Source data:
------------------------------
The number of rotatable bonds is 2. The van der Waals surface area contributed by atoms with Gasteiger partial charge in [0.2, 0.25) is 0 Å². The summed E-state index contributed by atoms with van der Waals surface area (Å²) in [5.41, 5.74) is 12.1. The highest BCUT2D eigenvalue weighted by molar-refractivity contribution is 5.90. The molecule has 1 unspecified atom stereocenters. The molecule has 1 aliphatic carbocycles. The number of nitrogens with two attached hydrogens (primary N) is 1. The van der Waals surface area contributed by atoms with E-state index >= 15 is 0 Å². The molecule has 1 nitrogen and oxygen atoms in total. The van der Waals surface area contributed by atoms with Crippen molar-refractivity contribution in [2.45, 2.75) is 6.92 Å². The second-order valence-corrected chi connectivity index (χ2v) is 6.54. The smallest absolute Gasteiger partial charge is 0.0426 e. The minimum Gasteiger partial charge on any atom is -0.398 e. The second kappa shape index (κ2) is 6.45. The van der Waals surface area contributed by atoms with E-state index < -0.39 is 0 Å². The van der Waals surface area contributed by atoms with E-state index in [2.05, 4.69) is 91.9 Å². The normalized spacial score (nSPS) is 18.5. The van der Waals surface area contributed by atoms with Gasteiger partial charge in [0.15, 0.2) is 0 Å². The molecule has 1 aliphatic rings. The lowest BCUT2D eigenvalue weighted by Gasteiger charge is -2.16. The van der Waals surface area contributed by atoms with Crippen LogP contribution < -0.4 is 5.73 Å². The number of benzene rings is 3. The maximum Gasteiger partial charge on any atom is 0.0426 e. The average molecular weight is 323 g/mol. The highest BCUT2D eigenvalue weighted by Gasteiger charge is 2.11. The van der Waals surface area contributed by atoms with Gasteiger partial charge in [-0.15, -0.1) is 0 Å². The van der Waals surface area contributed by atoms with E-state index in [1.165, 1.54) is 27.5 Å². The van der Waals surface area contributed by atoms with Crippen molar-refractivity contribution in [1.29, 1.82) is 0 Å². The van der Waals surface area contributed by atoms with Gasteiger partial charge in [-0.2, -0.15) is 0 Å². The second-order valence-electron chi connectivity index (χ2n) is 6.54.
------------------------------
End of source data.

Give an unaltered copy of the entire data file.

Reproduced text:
The number of rotatable bonds is 2. The van der Waals surface area contributed by atoms with Gasteiger partial charge in [0.2, 0.25) is 0 Å². The summed E-state index contributed by atoms with van der Waals surface area (Å²) in [5.41, 5.74) is 12.1. The highest BCUT2D eigenvalue weighted by molar-refractivity contribution is 5.90. The molecule has 1 unspecified atom stereocenters. The molecule has 1 aliphatic carbocycles. The number of nitrogens with two attached hydrogens (primary N) is 1. The van der Waals surface area contributed by atoms with E-state index >= 15 is 0 Å². The molecule has 1 nitrogen and oxygen atoms in total. The van der Waals surface area contributed by atoms with Crippen molar-refractivity contribution in [2.45, 2.75) is 6.92 Å². The second-order valence-corrected chi connectivity index (χ2v) is 6.54. The smallest absolute Gasteiger partial charge is 0.0426 e. The minimum Gasteiger partial charge on any atom is -0.398 e. The second kappa shape index (κ2) is 6.45. The van der Waals surface area contributed by atoms with E-state index < -0.39 is 0 Å². The van der Waals surface area contributed by atoms with E-state index in [2.05, 4.69) is 91.9 Å². The normalized spacial score (nSPS) is 18.5. The van der Waals surface area contributed by atoms with Gasteiger partial charge in [0.15, 0.2) is 0 Å². The molecule has 1 aliphatic rings. The lowest BCUT2D eigenvalue weighted by Gasteiger charge is -2.16. The van der Waals surface area contributed by atoms with Crippen LogP contribution < -0.4 is 5.73 Å². The number of benzene rings is 3. The maximum Gasteiger partial charge on any atom is 0.0426 e. The average molecular weight is 323 g/mol. The highest BCUT2D eigenvalue weighted by Gasteiger charge is 2.11. The van der Waals surface area contributed by atoms with Gasteiger partial charge in [-0.15, -0.1) is 0 Å². The van der Waals surface area contributed by atoms with E-state index in [1.165, 1.54) is 27.5 Å². The van der Waals surface area contributed by atoms with Crippen molar-refractivity contribution in [1.29, 1.82) is 0 Å². The van der Waals surface area contributed by atoms with Gasteiger partial charge in [-0.2, -0.15) is 0 Å². The second-order valence-electron chi connectivity index (χ2n) is 6.54.